Such considerations, I say, have afforded encouragement in the attempt to uphold a standard which the majority of mankind have been little accustomed to contemplate; and now, and in time to come, they will suffice to encourage, although that standard should be, as by many it undoubtedly will be, rejected and contemned.
I am conscious of inadequacy,—what if I speak the truth, and say, I am conscious of unworthiness—thus to attempt to advocate the law of God. Let no man identify the advocate with the cause, nor imagine, when he detects the errors and the weaknesses of the one, that the other is therefore erroneous or weak. I apologize for myself: especially I apologize for those instances in which the character of the Christian may have been merged in that of the exposer of the evils of the world. There is a Christian love which is paramount to all; a love which he only is likely sufficiently to maintain who remembers that he who exposes an evil and he who partakes in it, will soon stand together as suppliants for the mercy of God.
And finally, having written a book which is devoted almost exclusively to disquisitions on morality, I am solicitous lest the reader should imagine that I regard the practice of morality as all that God requires of man. I believe far other; and am desirous of here expressing the conviction, that although it becomes not us to limit the mercy of God, or curiously to define the conditions on which he will extend that mercy,—yet that the true and safe foundation of our hope is in “the redemption that is in Christ Jesus.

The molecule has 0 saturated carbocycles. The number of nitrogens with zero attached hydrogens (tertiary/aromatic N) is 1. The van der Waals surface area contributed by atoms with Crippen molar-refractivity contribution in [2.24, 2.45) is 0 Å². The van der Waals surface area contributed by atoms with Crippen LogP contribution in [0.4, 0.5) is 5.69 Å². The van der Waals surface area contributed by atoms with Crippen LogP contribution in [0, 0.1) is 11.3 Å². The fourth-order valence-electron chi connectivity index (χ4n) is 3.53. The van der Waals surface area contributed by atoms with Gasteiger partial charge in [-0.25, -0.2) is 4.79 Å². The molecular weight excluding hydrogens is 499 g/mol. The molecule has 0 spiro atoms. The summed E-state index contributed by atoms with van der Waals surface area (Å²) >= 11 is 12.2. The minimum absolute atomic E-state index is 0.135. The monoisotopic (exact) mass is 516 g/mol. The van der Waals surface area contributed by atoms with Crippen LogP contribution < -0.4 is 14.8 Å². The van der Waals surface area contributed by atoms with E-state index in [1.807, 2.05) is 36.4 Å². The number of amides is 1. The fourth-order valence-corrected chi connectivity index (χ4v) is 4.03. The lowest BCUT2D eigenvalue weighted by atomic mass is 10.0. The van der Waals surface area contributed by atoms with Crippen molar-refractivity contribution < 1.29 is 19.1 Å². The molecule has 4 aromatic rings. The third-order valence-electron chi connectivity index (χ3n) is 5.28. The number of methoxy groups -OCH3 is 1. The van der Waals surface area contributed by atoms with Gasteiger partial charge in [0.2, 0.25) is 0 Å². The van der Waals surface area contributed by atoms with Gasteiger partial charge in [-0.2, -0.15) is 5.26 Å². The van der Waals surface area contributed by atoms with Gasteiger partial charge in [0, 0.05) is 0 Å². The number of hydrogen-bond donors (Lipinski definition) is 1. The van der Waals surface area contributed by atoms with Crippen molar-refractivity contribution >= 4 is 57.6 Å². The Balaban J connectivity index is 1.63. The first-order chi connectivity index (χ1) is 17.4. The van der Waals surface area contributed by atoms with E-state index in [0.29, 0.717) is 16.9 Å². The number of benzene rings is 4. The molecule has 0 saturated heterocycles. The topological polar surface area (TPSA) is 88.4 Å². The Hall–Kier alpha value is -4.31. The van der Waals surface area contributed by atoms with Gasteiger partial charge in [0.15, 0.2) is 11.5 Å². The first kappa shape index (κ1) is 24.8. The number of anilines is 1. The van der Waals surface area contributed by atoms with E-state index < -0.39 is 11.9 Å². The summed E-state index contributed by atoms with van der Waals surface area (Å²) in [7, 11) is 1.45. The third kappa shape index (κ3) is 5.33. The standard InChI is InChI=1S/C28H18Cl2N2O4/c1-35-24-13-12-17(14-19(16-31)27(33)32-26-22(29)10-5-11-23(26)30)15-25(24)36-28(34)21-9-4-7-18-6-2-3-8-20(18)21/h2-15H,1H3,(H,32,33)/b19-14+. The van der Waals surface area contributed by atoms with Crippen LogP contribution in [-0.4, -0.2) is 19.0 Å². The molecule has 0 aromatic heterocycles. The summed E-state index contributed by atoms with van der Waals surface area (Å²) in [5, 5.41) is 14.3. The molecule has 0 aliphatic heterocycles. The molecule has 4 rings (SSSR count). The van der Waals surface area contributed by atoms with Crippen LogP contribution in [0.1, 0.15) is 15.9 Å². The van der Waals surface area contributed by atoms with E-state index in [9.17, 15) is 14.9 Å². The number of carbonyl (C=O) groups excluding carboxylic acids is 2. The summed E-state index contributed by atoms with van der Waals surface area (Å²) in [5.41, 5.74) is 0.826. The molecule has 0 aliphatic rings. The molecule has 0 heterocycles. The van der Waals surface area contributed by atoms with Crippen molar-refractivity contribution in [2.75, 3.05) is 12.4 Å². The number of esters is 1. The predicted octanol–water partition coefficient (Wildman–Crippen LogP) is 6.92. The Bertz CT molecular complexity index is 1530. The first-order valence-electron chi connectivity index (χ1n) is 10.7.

1 “The degree of scientific knowledge which would once have conferred celebrity and immortality is now, in this country, attained by thousands of obscure individuals.”—Fox’s Lectures. “To one who considers coolly of the subject, it will appear that human nature in general really enjoys more liberty at present, in the most arbitrary governments of Europe, than it ever did during the most flourishing period of ancient times.”—Hume.
2 Not that the present state or the prospects of the world afford any countenance to the speculations—favourite speculations with some men—respecting “human perfectibility.”
In the sense in which this phrase is usually employed, I fear there is little hope of the perfection of man. At least there is little hope, if Christianity be true. Christianity declares that man is not perfectible except by the immediate assistance of God; and this unmediated assistance the advocates of “human perfectibility” are not wont to expect. The question, in the sense in which it is ordinarily exhibited, is in reality a question of the truth of Christianity.
3 “This humour of complaining proceeds from the frailty of our natures; it being natural for man to complain of the present and to commend the times past.”—Sir Josiah Child, 1665. Thia was one hundred and fifty years ago: the same frailty appears to have subsisted two or three thousands of years before: “Say not thou, What is the cause that the former days were better than these? for thou dost not inquire wisely concerning this.”—Eccles. vii. 10.
All Sub-Works of Essays on the Principles of Morality, and on the Private and Political Rights and Obligations of Mankind (1834).:
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- Preface to the American Edition.
- Introductory Notices.
- Moral Obligations.
- Standard of Right and Wrong.
- Subordinate Standards of Right and Wrong.
- Standard of Right and Wrong Footnotes.
- Collateral Observations.
- Immediate Communication of the Will of God.
- Immediate Communication of the Will of God Footnotes.